Dreams of Joy

15 02 2012

Just finished reading Dreams of Joy by Lisa See. It’s actually a sequel to her Shanghai Girls, which I read a couple of years ago and liked very much. Shanghai Girls had been a story about two sisters Pearl and May, set in the 1930s to 1950s. They both are well-educated, lived a stylish life in Shanghai  and used to sit for ZG’s paintings. Pearl loves Z.G. and believes that he too cares about her but is devastated when informed by May in an awkward confrontation after twenty years that it is she whom he loved and that they had been lovers back then (before marrying rickshaw pullers and fleeing to America). The blow felt by Pearl at this revelation is heart-wrenching. Throughout Shanghai Girls, we get to see Pearl as the wiser, patient, compassionate, responsible and enduring person whereas May is depicted to be childish and self-indulgent. But May’s argument in the end of the book that all Pearl did was to attract misfortune and glorify herself as a martyr; that she could have escaped being gang-raped on that fateful day when they left home in an attempt to leave China, the event which scarred her heart for life, if only she stayed where she was instead of trying to play the “big sister” thing in order to protect May. This accusation or rather insight is as devastating to me as it is to Pearl I guess.

It’s interesting to see how Pearl and May perceive each other. Each has completely different and seemingly opposite personalities and they have a certain disdain for each other alongside the sisterly love. The calm and composed Pearl resents the care-free and selfish nature of May, while May scorns the “air” taken up by Pearl.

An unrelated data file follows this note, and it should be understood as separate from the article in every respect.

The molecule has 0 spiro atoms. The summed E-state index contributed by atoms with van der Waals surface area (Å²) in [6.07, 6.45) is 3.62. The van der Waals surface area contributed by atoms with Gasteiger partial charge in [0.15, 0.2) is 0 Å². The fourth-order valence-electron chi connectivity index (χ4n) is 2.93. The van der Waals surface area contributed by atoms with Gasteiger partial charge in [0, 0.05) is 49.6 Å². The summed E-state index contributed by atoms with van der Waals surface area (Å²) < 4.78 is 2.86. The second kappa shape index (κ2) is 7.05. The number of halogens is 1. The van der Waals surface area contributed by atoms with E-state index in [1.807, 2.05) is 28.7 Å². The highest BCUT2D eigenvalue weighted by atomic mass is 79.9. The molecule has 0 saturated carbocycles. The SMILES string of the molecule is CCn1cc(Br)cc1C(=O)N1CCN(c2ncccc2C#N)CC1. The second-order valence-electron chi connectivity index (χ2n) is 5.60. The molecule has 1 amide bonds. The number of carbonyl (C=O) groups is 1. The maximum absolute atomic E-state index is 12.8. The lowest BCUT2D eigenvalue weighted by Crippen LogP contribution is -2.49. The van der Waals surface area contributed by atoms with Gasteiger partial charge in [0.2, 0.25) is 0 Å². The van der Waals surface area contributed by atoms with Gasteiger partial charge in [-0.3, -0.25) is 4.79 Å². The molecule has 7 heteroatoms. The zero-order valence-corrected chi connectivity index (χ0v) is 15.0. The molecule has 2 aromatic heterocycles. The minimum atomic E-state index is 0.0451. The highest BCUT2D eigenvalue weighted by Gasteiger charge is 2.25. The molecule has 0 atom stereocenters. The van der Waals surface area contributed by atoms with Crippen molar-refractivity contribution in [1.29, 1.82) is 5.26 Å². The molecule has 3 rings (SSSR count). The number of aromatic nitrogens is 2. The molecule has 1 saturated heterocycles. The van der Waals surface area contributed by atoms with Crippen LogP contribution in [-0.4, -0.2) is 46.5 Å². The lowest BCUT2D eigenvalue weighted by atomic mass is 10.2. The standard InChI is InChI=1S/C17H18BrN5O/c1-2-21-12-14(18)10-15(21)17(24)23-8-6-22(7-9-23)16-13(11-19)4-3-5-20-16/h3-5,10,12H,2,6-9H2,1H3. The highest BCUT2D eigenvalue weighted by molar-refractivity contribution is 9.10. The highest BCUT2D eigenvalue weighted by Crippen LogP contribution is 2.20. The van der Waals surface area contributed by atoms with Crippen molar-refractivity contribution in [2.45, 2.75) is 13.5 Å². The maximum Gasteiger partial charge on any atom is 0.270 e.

Coming to Dreams of Joy, it starts where Shanghai Girls ends – Joy, the daughter of May raised by Pearl as hers, decides to leave America and go to China to help build the People’s Republic of China and mainly to escape the guilt of being the cause of her father’s suicide and also shocked and hurt by the fact that the truth about her parentage has been hidden from her and thus been deceived by her mother and aunt. After Joy leaves, Pearl follows her to China to bring her back.. And the story continues.

In Shanghai Pearl meets Z.G and all her old feelings surface. Even after 20 years, she feels the same for ZG, despite knowing that he loves May and not her. As hurting as it is, she still feels for ZG. As the story proceeds, they get to meet often.. And Pearl deliberately avoids writing about ZG in her letters to May, though May keeps on asking about him. Pearl enjoys taking a small revenge against her sister, even though she realizes that it’s a fruitless exercise. At last, there comes the moment – she sleeps with ZG and then, just like that – she gets over him. She finally accepts the fact that ZG loves only May. He doesn’t feel about her, Pearl, as he feels about May. And then all of a sudden she feels free of burden, joy and happiness. She falls is love with a person from her past in a true sense (not like she felt for her husband out of responsibility and gratitude)and marries him in the end.

What got me curious was the fact that it took her so long and so much to get over ZG. Finally, what really made it possible for her? What’s the tipping point? It’s not very clear. It’s just a momentous realization akin to enlightenment, but it’s not easy to come by – it usually takes decades, not just years. At one time she recollects May telling her that she is only infatuated with ZG and weighs that remark later, while in China, – she doesn’t care whether it’s only infatuation..and only seeks contentment in basking in the pleasure of his company.